If you are significantly underwater on your mortgage (you owe more than your property is worth), you may be able to reduce the amount you owe on your home as part of the Principal Reduction Alternative program. Read on to learn more about how this program can assist you if you are having trouble making your mortgage payments.
The Principal Reduction Alternative (PRA) is part of the government’s Home Affordable Modification Program (HAMP), which was introduced to help struggling homeowners by reducing their monthly mortgage payments by modifying their loans. Through HAMP with PRA, the mortgage servicer reduces your payments to a more affordable percentage of your income and forgives part of what you owe over time.
(To learn about other programs that assist struggling homeowners, visit Nolo's Government Foreclosure Prevention Programs area.)
HAMP reduces monthly mortgage payments. If eligible for HAMP, the loan servicer gives the borrower a trial period modification, where he or she is required to make reduced payments for a three-month period. So long as the borrower successfully completes the trial period (and his or her financial information and eligibility remain the same), he or she will receive a permanent loan modification under HAMP. Read more about HAMP.
If a mortgage loan is being considered for a HAMP modification, then the loan servicer must also consider whether a PRA principal reduction should be given to the borrower as well.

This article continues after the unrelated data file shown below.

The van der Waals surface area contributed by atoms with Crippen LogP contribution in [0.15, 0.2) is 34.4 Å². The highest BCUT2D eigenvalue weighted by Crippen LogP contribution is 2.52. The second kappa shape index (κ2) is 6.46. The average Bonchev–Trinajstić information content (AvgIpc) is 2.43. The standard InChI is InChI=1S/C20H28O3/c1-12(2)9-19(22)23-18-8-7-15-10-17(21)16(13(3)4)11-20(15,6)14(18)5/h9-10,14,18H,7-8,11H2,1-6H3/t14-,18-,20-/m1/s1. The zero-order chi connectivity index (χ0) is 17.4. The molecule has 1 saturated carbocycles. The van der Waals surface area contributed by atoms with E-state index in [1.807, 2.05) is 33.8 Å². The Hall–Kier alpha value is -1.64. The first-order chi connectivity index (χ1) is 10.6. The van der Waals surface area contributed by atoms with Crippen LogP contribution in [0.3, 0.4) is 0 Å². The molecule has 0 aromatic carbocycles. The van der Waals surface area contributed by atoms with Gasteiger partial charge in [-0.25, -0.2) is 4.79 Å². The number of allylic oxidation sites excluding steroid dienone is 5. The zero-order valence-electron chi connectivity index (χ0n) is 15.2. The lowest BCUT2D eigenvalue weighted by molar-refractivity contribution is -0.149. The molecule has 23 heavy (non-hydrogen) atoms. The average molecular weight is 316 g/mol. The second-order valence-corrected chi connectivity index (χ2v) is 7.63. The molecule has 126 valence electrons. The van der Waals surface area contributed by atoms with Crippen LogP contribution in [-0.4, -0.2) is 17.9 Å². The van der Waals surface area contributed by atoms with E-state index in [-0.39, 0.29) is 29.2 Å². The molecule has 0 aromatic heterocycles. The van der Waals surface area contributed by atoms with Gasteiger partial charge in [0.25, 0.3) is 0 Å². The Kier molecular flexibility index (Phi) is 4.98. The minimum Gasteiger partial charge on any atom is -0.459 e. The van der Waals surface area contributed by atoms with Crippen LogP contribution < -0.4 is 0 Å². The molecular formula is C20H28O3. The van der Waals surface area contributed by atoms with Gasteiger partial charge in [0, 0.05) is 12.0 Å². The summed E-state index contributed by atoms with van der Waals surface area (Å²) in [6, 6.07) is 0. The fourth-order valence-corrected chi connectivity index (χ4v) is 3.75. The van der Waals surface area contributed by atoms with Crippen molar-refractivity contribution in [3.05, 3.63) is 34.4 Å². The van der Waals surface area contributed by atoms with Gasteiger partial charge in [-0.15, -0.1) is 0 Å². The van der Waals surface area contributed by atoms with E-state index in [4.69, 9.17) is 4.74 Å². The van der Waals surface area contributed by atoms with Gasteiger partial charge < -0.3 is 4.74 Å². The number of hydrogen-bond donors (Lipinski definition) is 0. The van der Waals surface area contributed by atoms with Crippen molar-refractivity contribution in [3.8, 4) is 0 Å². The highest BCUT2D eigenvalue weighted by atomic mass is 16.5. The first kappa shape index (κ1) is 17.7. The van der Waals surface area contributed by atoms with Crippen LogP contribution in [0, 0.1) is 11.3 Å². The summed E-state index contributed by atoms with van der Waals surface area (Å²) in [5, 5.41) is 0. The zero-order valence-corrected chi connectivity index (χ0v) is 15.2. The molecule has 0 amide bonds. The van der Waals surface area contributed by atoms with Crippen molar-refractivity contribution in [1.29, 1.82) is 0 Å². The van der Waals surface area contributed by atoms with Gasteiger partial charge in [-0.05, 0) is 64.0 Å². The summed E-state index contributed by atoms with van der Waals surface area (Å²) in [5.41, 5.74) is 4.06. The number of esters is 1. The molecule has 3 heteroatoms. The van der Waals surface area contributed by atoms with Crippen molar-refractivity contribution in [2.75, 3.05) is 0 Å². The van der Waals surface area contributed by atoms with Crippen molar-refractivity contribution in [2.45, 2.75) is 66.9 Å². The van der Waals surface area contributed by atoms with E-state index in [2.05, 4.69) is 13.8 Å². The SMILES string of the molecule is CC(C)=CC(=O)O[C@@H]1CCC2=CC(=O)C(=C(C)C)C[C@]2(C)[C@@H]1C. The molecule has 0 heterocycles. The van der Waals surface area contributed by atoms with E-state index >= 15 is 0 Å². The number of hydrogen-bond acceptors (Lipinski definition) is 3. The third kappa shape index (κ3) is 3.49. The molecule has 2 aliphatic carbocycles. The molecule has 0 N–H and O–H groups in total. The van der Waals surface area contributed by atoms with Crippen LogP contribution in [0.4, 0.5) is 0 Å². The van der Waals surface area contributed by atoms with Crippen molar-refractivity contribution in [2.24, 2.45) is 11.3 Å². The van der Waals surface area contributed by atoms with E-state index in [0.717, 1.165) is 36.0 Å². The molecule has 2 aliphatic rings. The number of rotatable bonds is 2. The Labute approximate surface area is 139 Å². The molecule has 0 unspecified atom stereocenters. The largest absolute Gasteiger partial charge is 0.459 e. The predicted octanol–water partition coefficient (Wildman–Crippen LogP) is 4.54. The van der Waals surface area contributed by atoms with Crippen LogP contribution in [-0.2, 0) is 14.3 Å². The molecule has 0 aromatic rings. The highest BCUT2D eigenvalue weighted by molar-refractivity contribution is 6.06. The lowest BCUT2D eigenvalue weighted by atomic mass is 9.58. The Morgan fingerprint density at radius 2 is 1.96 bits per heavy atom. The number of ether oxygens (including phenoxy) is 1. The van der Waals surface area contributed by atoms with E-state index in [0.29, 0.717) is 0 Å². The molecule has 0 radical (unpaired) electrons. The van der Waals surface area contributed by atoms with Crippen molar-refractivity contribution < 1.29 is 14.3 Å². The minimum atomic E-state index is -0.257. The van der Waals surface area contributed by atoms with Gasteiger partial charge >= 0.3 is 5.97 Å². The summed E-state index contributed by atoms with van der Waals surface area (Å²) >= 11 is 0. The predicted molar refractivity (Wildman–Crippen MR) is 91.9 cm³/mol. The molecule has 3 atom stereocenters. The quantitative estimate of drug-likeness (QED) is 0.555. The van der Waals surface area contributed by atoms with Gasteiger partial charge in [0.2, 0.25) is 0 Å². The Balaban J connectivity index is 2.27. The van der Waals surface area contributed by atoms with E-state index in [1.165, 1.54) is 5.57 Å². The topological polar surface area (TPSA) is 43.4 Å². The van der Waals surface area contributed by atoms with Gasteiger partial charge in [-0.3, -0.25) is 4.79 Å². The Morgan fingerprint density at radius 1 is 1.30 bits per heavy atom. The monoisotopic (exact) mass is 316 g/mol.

The PRA program gives relief to the borrower by permanently reducing the balance of the loan. Under PRA, some of the principal of the loan is forgiven and it is not required to be paid back as long as the borrower remains in good standing (not more than 60 days delinquent) on the HAMP modification.
PRA is a deferred principal reduction program that allows a borrower to earn the principal reduction (the “PRA Forbearance Amount”) over three years. Over the three-year period, one-third of the PRA Forbearance Amount will be forgiven each year (on the anniversary of the borrower's first trial modification payment) until the entire amount is forgiven, as long as the borrower remains in good standing. In this manner, the entire PRA Forbearance Amount is eventually reduced to zero. (If a borrower loses good standing, any reduction in principal that has not already been forgiven is considered a non-interest bearing principal forbearance for the remaining life of the loan which becomes due when the borrower sells, refinances, or at the end of the loan term.)
Borrowers who receive a principal reduction under PRA should consult a tax profession to discuss potential tax implications related to the principal forgiveness.
You may qualify a principal reduction under the PRA program if you meet the following criteria:
For more information about HAMP and PRA, go to www.makinghomeaffordable.gov, select “Explore Programs”, then click on “View All Programs” and look at “Home Affordable Modification Program (HAMP)” as well as “Principal Reduction Alternative SM (PRA),”
Contact your mortgage servicer to find out if it participatea in HAMP and to determine if you are eligible for PRA. You can also call 888-995-HOPE (4673) if you have additional questions about getting mortgage assistance.